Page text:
● Fifth, U.S. tariffs are destined to raise costs and undermine the competitiveness of U.S. businesses given that more than 55 percent of all U.S. goods imports in 2017 were inputs for U.S. businesses, that is, they were intermediate goods or capital goods. Therefore, increasing tariffs or establishing quotas on imports is in effect imposing a tax increase on a wide array of U.S. small businesses, such as manufacturers. In turn, among U.S. manufacturing employer firms, 74.6 percent have less than 20 employees, 93.5 percent less than 100 workers, and 98.5 percent less than 550 employees. It also follows that workers and consumers suffer accordingly.

● Sixth, if we focus on auto and auto parts tariffs, consider that among motor vehicle parts manufacturing employer firms, 59.6 percent have fewer than 20 employees, 79.8 percent fewer than 100 employees, and 91.6 percent fewer than 500 workers. These firms face higher costs in the cases of steel and aluminum, Chinese, and auto tariffs.

● Seventh, increased costs and prices will hurt automobile, auto parts, and related sales, with negatives again felt by small businesses in various sectors. For example, among employer firms in the automobile and other motor vehicle merchant wholesalers sector, 78.3 percent have fewer than 20 employees, 92.7 percent fewer than 100 workers, and 97.7 percent fewer than 500 employees. And among U.S. auto dealers, 68.6 percent have fewer than 20 workers, 92.9 percent fewer than 100 employees, and 99.5 percent fewer than 500 workers. Also, as for automotive parts, accessories, and tire stores, 92.7 percent have fewer than 20 employees, 98.7 percent fewer than 100 employees, and 99.7 percent fewer than 500 workers. Another sector facing higher costs would be auto repair and maintenance businesses, with 95.7 percent having fewer than 20 workers, 99.3 percent fewer than 100 workers, and 99.8 percent fewer than 500 employees.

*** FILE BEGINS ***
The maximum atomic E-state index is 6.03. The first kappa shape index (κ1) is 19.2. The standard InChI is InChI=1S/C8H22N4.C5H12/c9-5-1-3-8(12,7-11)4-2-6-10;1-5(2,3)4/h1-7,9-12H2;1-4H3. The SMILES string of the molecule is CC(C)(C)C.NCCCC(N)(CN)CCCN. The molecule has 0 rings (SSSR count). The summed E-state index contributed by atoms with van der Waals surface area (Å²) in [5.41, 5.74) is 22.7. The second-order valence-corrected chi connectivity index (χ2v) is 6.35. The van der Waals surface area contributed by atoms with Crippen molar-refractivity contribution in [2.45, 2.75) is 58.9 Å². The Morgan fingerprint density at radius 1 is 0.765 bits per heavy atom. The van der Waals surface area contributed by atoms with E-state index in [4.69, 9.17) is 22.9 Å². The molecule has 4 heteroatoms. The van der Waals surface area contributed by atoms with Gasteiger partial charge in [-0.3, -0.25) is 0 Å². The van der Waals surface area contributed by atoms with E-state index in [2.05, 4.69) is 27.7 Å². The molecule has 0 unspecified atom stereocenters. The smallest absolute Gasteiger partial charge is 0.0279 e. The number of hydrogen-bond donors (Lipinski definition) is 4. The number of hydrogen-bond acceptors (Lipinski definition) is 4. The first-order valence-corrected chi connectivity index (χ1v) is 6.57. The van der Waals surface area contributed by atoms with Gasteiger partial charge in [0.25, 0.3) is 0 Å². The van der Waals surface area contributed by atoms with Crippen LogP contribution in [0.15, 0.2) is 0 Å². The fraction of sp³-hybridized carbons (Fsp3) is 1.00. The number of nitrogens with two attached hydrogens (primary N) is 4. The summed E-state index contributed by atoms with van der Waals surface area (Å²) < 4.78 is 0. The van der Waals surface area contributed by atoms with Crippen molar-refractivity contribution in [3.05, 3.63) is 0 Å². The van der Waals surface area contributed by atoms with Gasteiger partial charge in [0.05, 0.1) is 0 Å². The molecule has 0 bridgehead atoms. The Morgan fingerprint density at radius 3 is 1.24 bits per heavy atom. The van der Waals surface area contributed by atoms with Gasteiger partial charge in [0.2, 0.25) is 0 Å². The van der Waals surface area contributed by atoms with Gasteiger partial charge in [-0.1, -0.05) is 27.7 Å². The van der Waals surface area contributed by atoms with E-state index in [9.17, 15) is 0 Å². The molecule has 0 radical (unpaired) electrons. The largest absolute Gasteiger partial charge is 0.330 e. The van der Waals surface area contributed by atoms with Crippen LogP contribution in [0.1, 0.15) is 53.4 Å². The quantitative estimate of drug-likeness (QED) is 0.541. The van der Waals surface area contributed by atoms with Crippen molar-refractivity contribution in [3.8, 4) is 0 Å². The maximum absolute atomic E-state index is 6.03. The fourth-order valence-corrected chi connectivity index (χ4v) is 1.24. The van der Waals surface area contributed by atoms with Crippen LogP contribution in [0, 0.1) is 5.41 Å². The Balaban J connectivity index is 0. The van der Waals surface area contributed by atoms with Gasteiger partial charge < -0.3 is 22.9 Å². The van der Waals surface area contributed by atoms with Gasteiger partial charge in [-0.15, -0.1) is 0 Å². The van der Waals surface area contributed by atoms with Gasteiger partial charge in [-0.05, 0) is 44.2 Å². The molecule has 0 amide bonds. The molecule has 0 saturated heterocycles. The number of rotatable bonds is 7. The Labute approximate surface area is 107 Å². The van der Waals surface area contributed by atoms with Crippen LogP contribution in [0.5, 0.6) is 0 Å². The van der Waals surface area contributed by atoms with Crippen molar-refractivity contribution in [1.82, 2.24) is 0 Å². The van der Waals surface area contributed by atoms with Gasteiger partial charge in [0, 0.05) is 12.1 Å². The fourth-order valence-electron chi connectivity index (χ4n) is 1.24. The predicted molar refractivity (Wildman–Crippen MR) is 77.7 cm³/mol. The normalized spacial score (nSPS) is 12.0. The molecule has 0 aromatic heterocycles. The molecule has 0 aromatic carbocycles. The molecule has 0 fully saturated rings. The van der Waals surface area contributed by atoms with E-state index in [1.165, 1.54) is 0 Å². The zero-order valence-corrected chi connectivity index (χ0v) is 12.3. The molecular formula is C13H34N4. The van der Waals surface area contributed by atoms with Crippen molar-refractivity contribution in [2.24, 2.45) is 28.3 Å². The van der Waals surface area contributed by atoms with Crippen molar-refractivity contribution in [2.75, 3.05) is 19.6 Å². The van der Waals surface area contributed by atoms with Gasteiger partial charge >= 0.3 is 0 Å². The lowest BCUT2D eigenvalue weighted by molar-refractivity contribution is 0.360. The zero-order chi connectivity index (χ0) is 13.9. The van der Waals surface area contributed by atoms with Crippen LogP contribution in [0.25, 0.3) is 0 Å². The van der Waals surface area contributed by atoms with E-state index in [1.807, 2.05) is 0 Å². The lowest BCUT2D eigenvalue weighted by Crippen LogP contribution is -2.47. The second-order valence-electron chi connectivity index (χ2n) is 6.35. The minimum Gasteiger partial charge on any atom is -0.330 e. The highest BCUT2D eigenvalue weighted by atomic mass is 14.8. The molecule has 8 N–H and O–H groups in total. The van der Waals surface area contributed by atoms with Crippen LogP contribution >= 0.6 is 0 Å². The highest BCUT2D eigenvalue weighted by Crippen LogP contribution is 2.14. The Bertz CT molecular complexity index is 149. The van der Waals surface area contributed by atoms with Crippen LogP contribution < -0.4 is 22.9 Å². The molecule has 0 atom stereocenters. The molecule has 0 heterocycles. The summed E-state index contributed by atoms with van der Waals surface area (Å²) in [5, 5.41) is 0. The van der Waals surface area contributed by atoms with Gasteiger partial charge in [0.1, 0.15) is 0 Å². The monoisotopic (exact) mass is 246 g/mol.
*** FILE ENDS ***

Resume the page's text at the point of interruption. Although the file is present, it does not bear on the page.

The ills of government-imposed barriers to trade, such as tariffs and quotas, have been long understood and agreed upon among economists – indeed, basically since Adam Smith’s landmark book An Inquiry into the Nature and Causes of the Wealth of Nations was published in 1776. The Small Business & Entrepreneurship Council strongly urges the Trump administration to refrain from imposing automobile and automotive parts imports, as these would be detrimental to U.S. small businesses, workers, consumers and our nation’s economic growth.

Higher tariffs are an economically destructive measure working against productive policy measures, such as tax and regulatory relief.  U.S. policymakers need to reclaim the leadership role that the U.S. has long held in terms of advancing freer trade, and work to reduce barriers to trade by entering into and expanding free trade agreements.


Raymond J. Keating, Chief Economist

Small Business & Entrepreneurship Council

News and Media Releases